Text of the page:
Even now, if I was starting my business from scratch, I would not get behind the scenes of my website and try DIY it. I would just wait until I could put aside enough money from sales in my business to build that website.

When I first started my business, I DIYed my website a couple of months in, and I didn’t get a single sale through my website until about five months into my business.

I did some big website updates after that and I actually ended up hiring someone to do my website for me because the DIY course that I bought was way too techie for me.

I know for myself and also for the businesses and entrepreneurs that I work with now, that there is no way that you need a website before you can start making sales.

I’ve had clients who’ve made $30,000 in sales before they’ve ever had a website in their business.

If I were to start my business over, I would hold off on having a website. I’d just use a Facebook page and the free tools that were available to me to get my business off the ground, make some sales, get money in the door and really prove what the right messaging and brand was first.

Then I would just hire someone to build me a nice and simple WordPress website.

That’s how I would do it if I were starting my business all over.

3. Start a business course with more students

After working with that VIP coach for one day, I just tried to work things out myself for a little while. About two months in, I decided I was going to invest in a social media course. Unfortunately, that course only had five people in it.

Whilst it was great and I made amazing connections with those people – two of which I ended up being in a Mastermind group with – there weren’t enough students in that course in order for me to actually have access to a great ready-made network.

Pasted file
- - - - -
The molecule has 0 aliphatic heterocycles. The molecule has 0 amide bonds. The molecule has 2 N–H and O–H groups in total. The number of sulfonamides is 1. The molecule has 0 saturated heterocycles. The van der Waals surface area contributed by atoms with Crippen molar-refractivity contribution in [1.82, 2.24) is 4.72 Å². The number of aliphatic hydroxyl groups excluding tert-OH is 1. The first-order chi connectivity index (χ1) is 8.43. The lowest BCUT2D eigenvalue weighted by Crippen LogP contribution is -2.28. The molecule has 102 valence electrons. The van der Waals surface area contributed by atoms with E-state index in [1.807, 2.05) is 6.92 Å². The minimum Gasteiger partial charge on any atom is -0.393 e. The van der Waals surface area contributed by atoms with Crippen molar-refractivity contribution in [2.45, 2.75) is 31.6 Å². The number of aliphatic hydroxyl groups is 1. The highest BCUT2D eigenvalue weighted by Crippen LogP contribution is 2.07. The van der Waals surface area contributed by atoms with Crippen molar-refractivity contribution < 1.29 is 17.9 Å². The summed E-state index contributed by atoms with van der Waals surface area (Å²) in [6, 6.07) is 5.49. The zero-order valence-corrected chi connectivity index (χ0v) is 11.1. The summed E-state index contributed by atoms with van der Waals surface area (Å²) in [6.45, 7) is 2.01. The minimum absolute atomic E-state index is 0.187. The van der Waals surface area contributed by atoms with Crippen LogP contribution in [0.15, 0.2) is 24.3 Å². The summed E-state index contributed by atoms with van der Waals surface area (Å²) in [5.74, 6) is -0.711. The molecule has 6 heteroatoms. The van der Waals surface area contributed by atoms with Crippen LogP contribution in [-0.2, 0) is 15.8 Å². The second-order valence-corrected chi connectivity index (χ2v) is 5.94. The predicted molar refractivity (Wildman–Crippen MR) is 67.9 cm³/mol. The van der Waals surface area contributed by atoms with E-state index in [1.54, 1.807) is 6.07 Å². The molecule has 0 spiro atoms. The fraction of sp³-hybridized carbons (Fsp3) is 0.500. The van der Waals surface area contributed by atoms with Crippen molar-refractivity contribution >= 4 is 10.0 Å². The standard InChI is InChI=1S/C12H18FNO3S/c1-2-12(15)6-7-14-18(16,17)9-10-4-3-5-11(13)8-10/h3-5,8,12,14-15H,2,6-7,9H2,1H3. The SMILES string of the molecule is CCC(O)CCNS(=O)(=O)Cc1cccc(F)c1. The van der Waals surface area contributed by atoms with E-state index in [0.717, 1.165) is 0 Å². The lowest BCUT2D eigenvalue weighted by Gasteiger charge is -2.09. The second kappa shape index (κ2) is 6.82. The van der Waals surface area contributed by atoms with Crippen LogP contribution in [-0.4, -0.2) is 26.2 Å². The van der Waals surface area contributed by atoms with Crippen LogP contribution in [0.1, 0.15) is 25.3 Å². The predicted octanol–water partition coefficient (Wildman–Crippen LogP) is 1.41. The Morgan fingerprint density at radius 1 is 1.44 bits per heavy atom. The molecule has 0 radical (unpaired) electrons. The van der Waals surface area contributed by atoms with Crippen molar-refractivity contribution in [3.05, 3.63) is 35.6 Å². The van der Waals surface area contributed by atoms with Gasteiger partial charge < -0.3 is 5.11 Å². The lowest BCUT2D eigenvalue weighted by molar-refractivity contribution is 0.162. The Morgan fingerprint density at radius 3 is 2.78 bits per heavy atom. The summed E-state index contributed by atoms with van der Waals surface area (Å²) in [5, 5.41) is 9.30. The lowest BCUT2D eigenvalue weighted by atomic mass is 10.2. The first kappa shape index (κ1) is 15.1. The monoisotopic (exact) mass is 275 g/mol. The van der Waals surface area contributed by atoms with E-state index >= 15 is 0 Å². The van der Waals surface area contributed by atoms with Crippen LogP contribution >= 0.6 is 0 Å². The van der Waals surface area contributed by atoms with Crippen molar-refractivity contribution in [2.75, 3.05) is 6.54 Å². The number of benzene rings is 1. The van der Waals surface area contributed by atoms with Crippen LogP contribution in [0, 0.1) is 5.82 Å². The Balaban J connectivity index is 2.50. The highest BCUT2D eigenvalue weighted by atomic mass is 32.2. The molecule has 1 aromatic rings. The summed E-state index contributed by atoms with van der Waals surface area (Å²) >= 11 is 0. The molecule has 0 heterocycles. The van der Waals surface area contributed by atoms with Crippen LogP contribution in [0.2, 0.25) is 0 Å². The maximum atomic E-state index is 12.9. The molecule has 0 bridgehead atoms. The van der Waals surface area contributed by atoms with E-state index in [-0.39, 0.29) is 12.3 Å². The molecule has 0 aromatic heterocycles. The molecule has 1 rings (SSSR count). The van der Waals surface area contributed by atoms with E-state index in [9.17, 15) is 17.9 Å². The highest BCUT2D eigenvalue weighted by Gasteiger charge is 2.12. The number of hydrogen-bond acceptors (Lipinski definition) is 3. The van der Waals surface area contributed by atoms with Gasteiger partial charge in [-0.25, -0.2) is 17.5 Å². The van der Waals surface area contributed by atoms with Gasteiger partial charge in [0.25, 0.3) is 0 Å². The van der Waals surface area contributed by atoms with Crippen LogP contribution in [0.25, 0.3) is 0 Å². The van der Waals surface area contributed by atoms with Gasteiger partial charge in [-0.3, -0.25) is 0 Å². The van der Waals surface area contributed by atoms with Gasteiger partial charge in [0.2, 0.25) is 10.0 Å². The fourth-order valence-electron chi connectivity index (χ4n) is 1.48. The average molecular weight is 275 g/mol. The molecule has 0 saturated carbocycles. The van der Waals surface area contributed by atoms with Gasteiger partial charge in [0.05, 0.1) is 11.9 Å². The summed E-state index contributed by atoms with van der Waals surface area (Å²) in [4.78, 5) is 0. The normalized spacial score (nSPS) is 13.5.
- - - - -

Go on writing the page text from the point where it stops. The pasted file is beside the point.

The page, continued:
I see a huge difference between the people who, when they first start their business, join a small program versus the people who join something that’s got hundreds of people in it. It really does open up so many more opportunities for you when you have other peers going through the program with you.

There are enough people that you don’t have to necessarily be partnering up with every single person that’s in the program with you, compared to when there are only six people in there.

I would definitely look for a social media course and social media marketing course that had more students in it than the one that I joined because it wasn’t really a big enough program to get the networking benefits from it.

I can see now that if I had had a better network of other entrepreneurial people who were going through courses with me and that I saw as peers and colleagues, it would have really sped up my business growth, especially in the first six to twelve months.

4. Nail your marketing

When it comes to my marketing, I wouldn’t really make any changes.

I used Facebook groups to get my first clients and my existing networks, but really I just tried a bunch of different things, and when something worked, I doubled down on that strategy.

I’m really proud of myself for how quickly I got into the groove of online marketing, considering I had zero experience when I first started my business.